Secondly, I wanted more magic! I know, I know, that’s a ridiculous thing to whine about but this book gives us such nice glimpses into a cool kind of magic (several kinds, in fact) and then it does almost nothing with it. It’s probably because I’m mostly a fantasy reader but I felt there was wasted potential on the magic front. Someone who doesn’t read as much fantasy as me will probably not mind at all.

Lastly, the writing style was amazing. I thought for the longest time that this was a debut novel and I just couldn’t believe it. Turns out that I was totally wrong and Tessa Gratton has published quite a few works before this one. I don’t know if all her books are written so well or if she’s just grown better over time but keeping me entertained and on the edge of my seat for this amount of time is no small feat. This was not a fast read and it wasn’t exactly fun because lots of dark stuff happens, but it was an incredibly rewarding one. And I’ll surely be checking out Tessa Gratton’s new “hand holding a crown” book, Lady Hotspur, which is inspired by Henry IV. Maybe this time, I’ll read the Shakespeare first and see how that goes.

MY RATING: 7,75/10 – Leaning towards excellent

Sci-Fi Jane Austen: Diana Peterfreund – For Darkness Shows the Stars

For the 2020 Retellings Challenge, I finally picked up this Diana Peterfreund book which was on my list last year but I simply didn’t get to it. For some reason (the cover, probably), I thought this would be set in space or on a space ship or something – that was a very false assumption. The science fictional setting, firmly planet-side, was the weakest part of this book but the romance! Boy, did the romance work!

FOR DARKNESS SHOWS THE STARS
by Diana Peterfreund

Published: Balzer + Bray, 2012
Ebook: 416 pages
Standalone
My rating: 7,5/10

Opening line: Dear Kai, My name is Elliot, and I am six years old and live in the big house.

It’s been several generations since a genetic experiment gone wrong caused the Reduction, decimating humanity and giving rise to a Luddite nobility who outlawed most technology.
Elliot North has always known her place in this world. Four years ago Elliot refused to run away with her childhood sweetheart, the servant Kai, choosing duty to her family’s estate over love. Since then the world has changed: a new class of Post-Reductionists is jumpstarting the wheel of progress, and Elliot’s estate is foundering, forcing her to rent land to the mysterious Cloud Fleet, a group of shipbuilders that includes renowned explorer Captain Malakai Wentforth–an almost unrecognizable Kai. And while Elliot wonders if this could be their second chance, Kai seems determined to show Elliot exactly what she gave up when she let him go.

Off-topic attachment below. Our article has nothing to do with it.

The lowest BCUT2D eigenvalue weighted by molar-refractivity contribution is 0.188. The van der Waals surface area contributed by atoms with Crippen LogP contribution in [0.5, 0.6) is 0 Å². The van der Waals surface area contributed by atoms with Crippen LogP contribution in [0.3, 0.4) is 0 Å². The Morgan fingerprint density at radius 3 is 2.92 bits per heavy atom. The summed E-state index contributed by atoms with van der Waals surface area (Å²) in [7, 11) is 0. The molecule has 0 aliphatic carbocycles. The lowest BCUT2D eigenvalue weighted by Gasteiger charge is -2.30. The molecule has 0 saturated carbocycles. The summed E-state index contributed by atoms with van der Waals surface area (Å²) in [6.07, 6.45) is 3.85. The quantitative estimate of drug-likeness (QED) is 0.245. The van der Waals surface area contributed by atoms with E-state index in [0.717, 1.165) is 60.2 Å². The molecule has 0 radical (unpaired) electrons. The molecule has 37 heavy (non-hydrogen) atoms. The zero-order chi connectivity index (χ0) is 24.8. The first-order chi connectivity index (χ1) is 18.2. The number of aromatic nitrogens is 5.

But Elliot soon discovers her old friend carries a secret–one that could change their society . . . or bring it to its knees. And again, she’s faced with a choice: cling to what she’s been raised to believe, or cast her lot with the only boy she’s ever loved, even if she’s lost him forever.
Inspired by Jane Austen’s Persuasion, For Darkness Shows the Stars is a breathtaking romance about opening your mind to the future and your heart to the one person you know can break it.

This was such a charming book, told through Elliot North’s eyes and through letters she and her childhood love Kai wrote each other several years ago. Elliot lives on a Luddite estate with her father and sister. Her father spends money left and right without ever thinking about where more money is going to come from or whether other things should be prioritised – say food over a racing track, for example… Elliot’s sister is also lazy and while she has no problem taking credit for running the estate, she doesn’t actually do any of the work. Then again, Elliot may help out on the farm, but the brunt of the work load is done by the Reduced workers, who are essentially slaves. That was my first shock – I didn’t expect to read about a protagonist who belongs to a slave-owning family, no matter what it is called in this fictional future.

The entire world building was a bit rocky for me. Some time ago, humans had perfected the manipulation of genes and bodies so far that they “wanted to become greater than God”, giving themselves night vision, being able to run really fast, jump supernaturally high, etc. A group of people – the Luddites – refused to have any of these alterations done to themselves, believing it was against the will of God and unnatural. Then the Reduction happened which left the Luddites the way they were (humans without special abilities) but gave the enhanced people only children with limited abilities, creating the Reduced. The Reduced are presented as people with limited brain capabilities. They have trouble speaking, sometimes they cannot speak at all, but they are always shown as real people with feelings. I thought the concept of this was very interesting, but I still felt really iffy about them being held as slaves by the Luddites.

Elliot, as our steadfast heroine, is of course the only one who sees the Reduced as people, who makes friends among them, who cares about their wellbeing, but that still doesn’t really change the fact that she sees herself above them, that she owns them! However, recently the Reduced have had children who are not distinguishable from Luddites at all – they can talk, they can learn, but hey, they’re still slaves. Young Elliot befriends just such a Post-Reductionist boy named Kai. Through letters they wrote each other as children and young teenagers, we get to see their relationship evolve from friendship to budding love. Elliot has to learn how it feels to be forced into a life you didn’t choose by listening to her friend Kai. While she may want good things for her friend and the Reduced on her estate, she is still pretty stuck in her mindframe. The world has “always” been this way – the Reduced work for Luddites because it was God’s punishment for tempering with technology and gene manipulation or whatever – and that’s just the way it is.